Specifically with respect to women in finance, an IMF study found a link between the proportion of female managers and bank stability: management committees with a higher proportion of women had a higher share of equity, a lower share of bad loans, and greater resilience to stress.
Several factors may explain these differences, such as:
- the fact that women appear to manage risk better than men,
- discrimination mainly allows only excellent women candidates to move up the ladder
- diversity on the board of directors allows for a diversity of views and therefore better decision-making.
Claire Vandromme (CFO at Apsys) and Clelia Lemaire (CFO at Mutuaide Assistance) both emphasize that one of the strengths of women CFOs is their versatility. This allows them to effectively manage deadlines and act as a link between stakeholders.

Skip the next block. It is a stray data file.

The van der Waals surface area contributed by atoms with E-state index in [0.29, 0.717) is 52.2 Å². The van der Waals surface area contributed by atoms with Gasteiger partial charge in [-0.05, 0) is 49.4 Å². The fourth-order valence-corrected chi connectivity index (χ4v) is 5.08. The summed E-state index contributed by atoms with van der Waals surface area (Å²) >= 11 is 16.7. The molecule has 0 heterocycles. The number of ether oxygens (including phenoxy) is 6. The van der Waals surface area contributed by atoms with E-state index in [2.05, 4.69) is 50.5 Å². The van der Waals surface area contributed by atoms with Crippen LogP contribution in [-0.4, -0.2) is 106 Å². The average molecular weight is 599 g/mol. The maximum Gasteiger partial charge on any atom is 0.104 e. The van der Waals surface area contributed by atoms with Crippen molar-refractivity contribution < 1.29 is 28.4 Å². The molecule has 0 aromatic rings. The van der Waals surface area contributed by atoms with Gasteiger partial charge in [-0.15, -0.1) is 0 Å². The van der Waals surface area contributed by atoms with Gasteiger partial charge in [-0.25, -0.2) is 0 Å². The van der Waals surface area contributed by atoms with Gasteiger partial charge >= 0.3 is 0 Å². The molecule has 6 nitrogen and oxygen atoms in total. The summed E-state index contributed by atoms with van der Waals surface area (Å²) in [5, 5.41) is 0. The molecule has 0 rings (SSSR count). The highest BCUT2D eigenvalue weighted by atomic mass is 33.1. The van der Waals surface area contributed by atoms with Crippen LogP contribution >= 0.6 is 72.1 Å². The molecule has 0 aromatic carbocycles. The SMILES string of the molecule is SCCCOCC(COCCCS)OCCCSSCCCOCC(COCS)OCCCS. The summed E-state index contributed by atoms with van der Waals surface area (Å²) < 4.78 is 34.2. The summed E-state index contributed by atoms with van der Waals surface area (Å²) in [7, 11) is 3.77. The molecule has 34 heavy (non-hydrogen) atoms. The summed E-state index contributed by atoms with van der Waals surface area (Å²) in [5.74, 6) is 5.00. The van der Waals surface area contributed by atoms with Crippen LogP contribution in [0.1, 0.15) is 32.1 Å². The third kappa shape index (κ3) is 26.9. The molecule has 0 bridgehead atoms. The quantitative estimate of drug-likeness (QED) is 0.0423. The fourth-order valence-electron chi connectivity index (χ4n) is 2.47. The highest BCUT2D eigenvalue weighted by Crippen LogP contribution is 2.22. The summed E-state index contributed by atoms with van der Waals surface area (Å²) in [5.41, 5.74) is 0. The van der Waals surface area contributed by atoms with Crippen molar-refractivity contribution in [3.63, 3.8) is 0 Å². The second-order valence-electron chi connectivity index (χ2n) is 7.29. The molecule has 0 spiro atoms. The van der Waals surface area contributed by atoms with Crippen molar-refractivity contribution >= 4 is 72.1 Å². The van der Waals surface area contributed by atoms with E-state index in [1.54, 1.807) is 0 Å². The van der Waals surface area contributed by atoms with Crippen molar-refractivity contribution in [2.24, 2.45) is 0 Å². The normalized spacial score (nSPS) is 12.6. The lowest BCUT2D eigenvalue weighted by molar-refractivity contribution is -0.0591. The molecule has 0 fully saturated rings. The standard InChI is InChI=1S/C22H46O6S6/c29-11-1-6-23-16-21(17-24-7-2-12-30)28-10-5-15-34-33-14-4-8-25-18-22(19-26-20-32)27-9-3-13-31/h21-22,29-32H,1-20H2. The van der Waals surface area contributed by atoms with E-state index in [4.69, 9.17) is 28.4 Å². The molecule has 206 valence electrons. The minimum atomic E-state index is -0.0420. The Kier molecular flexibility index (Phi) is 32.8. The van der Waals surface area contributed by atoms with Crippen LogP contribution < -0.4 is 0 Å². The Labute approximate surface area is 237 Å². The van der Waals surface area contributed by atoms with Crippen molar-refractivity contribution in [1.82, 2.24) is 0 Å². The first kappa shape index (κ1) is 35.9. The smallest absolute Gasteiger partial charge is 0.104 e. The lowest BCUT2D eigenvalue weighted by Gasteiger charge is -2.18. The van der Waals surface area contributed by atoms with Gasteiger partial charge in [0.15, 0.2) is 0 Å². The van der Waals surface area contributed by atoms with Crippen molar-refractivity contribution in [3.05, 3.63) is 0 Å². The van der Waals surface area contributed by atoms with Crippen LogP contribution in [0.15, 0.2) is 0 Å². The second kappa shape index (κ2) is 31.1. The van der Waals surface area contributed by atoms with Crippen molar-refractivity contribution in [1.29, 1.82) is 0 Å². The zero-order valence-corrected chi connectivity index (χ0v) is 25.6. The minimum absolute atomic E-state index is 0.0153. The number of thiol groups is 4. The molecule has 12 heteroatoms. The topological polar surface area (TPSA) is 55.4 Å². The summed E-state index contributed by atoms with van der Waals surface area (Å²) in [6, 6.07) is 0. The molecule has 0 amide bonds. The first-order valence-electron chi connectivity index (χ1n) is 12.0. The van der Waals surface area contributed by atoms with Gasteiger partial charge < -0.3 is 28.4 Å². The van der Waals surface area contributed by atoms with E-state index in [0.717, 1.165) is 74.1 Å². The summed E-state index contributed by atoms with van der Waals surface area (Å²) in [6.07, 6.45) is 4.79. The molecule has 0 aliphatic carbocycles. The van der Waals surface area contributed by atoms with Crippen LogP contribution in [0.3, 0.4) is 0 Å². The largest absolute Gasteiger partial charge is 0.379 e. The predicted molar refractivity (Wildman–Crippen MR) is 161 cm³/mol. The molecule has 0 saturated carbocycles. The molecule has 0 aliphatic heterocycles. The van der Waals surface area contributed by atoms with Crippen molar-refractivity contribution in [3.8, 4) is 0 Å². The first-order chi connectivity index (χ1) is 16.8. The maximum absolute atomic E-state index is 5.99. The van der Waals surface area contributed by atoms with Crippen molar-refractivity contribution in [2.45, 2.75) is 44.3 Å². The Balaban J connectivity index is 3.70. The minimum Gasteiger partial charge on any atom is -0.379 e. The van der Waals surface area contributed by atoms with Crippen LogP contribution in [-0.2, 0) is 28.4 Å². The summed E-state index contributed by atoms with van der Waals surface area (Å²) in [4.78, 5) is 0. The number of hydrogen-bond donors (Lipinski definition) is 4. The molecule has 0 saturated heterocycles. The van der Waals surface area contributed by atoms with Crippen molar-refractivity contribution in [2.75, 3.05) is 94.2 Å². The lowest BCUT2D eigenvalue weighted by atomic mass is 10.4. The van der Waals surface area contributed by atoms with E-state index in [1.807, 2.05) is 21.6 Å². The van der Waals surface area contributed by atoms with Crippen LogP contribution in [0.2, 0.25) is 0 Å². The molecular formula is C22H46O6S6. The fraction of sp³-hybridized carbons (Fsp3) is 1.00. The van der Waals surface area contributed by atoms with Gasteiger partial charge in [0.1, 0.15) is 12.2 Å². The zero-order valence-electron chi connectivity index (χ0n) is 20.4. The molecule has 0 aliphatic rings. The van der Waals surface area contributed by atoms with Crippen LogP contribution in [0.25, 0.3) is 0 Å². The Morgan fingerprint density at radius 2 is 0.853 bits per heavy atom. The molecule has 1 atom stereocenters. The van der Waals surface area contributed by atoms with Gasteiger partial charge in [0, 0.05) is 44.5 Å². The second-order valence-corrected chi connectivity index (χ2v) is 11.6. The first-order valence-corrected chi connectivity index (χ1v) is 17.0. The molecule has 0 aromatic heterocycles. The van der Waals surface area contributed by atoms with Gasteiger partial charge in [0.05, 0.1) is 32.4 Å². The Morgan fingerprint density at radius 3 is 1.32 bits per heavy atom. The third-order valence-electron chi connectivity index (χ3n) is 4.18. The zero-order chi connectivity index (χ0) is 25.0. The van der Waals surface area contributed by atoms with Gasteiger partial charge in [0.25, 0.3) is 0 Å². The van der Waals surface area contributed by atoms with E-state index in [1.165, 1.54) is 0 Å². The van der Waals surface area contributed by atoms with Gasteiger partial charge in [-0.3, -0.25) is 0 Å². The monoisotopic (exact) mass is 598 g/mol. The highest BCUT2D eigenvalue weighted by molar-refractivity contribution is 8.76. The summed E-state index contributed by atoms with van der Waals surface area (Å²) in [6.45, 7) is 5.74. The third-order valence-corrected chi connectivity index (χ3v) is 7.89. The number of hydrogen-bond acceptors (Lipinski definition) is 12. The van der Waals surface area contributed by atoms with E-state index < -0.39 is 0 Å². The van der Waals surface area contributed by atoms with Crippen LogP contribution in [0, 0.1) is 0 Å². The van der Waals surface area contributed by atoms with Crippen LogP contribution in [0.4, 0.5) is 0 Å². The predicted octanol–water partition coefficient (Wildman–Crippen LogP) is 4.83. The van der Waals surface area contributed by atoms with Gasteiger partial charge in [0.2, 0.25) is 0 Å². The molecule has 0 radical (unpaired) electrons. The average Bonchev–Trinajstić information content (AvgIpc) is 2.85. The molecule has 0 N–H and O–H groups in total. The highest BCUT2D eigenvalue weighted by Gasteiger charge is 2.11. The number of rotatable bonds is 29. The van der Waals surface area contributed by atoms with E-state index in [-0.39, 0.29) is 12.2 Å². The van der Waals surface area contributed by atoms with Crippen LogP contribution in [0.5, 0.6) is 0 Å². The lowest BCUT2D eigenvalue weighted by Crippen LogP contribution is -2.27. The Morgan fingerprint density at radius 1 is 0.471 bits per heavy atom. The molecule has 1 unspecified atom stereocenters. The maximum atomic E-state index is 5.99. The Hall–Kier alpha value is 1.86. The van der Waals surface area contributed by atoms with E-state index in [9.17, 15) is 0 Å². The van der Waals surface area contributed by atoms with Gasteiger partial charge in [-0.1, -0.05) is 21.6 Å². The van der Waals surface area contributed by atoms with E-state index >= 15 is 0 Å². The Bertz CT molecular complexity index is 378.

It is also possible that companies that promote equal access to their executive committees are, on average, better managed.
Of course, versatility and more reasonable risk management are probably more a result of the socialization process of women than an inherent quality. Society as a whole would benefit from training both girls and boys to develop these desirable qualities!
What can be done to promote access to finance for all?
First of all, there is the legislative aspect: the State aims to increase gender diversity in companies, notably through quotas, such as the one introduced last summer for companies with more than 1000 employees. The objective is to impose 30% of women in senior positions by 2027, and then to reach 40% by 2030, as DAF magazine writes. There are also sanctions to warn companies that might be tempted to ignore this target…